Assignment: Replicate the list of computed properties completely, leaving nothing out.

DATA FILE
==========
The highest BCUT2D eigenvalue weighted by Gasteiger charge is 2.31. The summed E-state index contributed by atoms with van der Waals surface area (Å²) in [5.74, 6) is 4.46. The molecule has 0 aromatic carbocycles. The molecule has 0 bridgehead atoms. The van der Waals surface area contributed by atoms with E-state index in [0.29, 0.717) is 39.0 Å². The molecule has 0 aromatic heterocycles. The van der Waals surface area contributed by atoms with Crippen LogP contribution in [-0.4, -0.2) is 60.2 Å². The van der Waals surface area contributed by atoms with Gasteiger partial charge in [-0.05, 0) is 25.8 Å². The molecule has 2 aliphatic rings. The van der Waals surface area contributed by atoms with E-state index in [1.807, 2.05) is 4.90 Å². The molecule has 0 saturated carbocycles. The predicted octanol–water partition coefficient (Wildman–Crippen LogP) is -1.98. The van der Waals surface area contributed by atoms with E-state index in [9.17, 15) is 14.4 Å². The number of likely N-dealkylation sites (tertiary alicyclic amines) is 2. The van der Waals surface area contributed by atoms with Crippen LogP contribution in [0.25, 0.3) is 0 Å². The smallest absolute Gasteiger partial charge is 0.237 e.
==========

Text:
The highest BCUT2D eigenvalue weighted by Gasteiger charge is 2.31. The summed E-state index contributed by atoms with van der Waals surface area (Å²) in [5.74, 6) is 4.46. The molecule has 0 aromatic carbocycles. The molecule has 0 bridgehead atoms. The van der Waals surface area contributed by atoms with E-state index in [0.29, 0.717) is 39.0 Å². The molecule has 0 aromatic heterocycles. The van der Waals surface area contributed by atoms with Crippen LogP contribution in [-0.4, -0.2) is 60.2 Å². The van der Waals surface area contributed by atoms with Gasteiger partial charge in [-0.05, 0) is 25.8 Å². The molecule has 2 aliphatic rings. The van der Waals surface area contributed by atoms with E-state index in [1.807, 2.05) is 4.90 Å². The molecule has 0 saturated carbocycles. The predicted octanol–water partition coefficient (Wildman–Crippen LogP) is -1.98. The van der Waals surface area contributed by atoms with E-state index in [9.17, 15) is 14.4 Å². The number of likely N-dealkylation sites (tertiary alicyclic amines) is 2. The van der Waals surface area contributed by atoms with Crippen LogP contribution in [0.25, 0.3) is 0 Å². The smallest absolute Gasteiger partial charge is 0.237 e.